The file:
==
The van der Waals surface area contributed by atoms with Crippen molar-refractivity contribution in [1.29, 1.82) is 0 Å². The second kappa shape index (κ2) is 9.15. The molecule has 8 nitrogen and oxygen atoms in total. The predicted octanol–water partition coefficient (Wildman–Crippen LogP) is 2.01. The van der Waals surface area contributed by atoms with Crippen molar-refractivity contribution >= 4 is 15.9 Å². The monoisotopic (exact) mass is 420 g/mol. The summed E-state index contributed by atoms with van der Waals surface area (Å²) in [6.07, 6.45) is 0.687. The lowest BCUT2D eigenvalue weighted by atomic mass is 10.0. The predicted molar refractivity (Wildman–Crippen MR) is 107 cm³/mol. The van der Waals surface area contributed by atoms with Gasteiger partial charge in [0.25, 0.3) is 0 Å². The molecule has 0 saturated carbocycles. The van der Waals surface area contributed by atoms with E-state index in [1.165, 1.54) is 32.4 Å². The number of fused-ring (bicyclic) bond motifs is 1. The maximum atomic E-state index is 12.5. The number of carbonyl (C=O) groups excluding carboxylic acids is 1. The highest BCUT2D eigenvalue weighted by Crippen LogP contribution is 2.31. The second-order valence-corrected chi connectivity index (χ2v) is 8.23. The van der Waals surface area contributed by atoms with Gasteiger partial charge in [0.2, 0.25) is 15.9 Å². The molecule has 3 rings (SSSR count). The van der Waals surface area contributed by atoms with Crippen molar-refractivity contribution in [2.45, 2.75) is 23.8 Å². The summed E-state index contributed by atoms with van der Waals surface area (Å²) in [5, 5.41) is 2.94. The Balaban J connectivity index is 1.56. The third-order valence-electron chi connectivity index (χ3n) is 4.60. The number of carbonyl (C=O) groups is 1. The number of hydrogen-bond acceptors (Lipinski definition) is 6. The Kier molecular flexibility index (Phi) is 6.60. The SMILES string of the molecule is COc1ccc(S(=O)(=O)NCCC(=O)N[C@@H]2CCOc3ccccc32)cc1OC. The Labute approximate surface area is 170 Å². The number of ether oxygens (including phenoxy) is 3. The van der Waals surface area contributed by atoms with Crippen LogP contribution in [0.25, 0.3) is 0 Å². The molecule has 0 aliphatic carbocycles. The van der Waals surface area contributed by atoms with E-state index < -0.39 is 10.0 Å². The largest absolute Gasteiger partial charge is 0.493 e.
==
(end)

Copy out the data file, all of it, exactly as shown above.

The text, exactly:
The van der Waals surface area contributed by atoms with Crippen molar-refractivity contribution in [1.29, 1.82) is 0 Å². The second kappa shape index (κ2) is 9.15. The molecule has 8 nitrogen and oxygen atoms in total. The predicted octanol–water partition coefficient (Wildman–Crippen LogP) is 2.01. The van der Waals surface area contributed by atoms with Crippen molar-refractivity contribution >= 4 is 15.9 Å². The monoisotopic (exact) mass is 420 g/mol. The summed E-state index contributed by atoms with van der Waals surface area (Å²) in [6.07, 6.45) is 0.687. The lowest BCUT2D eigenvalue weighted by atomic mass is 10.0. The predicted molar refractivity (Wildman–Crippen MR) is 107 cm³/mol. The van der Waals surface area contributed by atoms with Gasteiger partial charge in [0.25, 0.3) is 0 Å². The molecule has 0 saturated carbocycles. The van der Waals surface area contributed by atoms with E-state index in [1.165, 1.54) is 32.4 Å². The number of fused-ring (bicyclic) bond motifs is 1. The maximum atomic E-state index is 12.5. The number of carbonyl (C=O) groups excluding carboxylic acids is 1. The highest BCUT2D eigenvalue weighted by Crippen LogP contribution is 2.31. The second-order valence-corrected chi connectivity index (χ2v) is 8.23. The van der Waals surface area contributed by atoms with Gasteiger partial charge in [0.2, 0.25) is 15.9 Å². The molecule has 3 rings (SSSR count). The van der Waals surface area contributed by atoms with Crippen molar-refractivity contribution in [2.45, 2.75) is 23.8 Å². The summed E-state index contributed by atoms with van der Waals surface area (Å²) in [5, 5.41) is 2.94. The Balaban J connectivity index is 1.56. The third-order valence-electron chi connectivity index (χ3n) is 4.60. The number of carbonyl (C=O) groups is 1. The number of hydrogen-bond acceptors (Lipinski definition) is 6. The Kier molecular flexibility index (Phi) is 6.60. The SMILES string of the molecule is COc1ccc(S(=O)(=O)NCCC(=O)N[C@@H]2CCOc3ccccc32)cc1OC. The Labute approximate surface area is 170 Å². The number of ether oxygens (including phenoxy) is 3. The van der Waals surface area contributed by atoms with Crippen LogP contribution in [0.25, 0.3) is 0 Å². The molecule has 0 aliphatic carbocycles. The van der Waals surface area contributed by atoms with E-state index < -0.39 is 10.0 Å². The largest absolute Gasteiger partial charge is 0.493 e.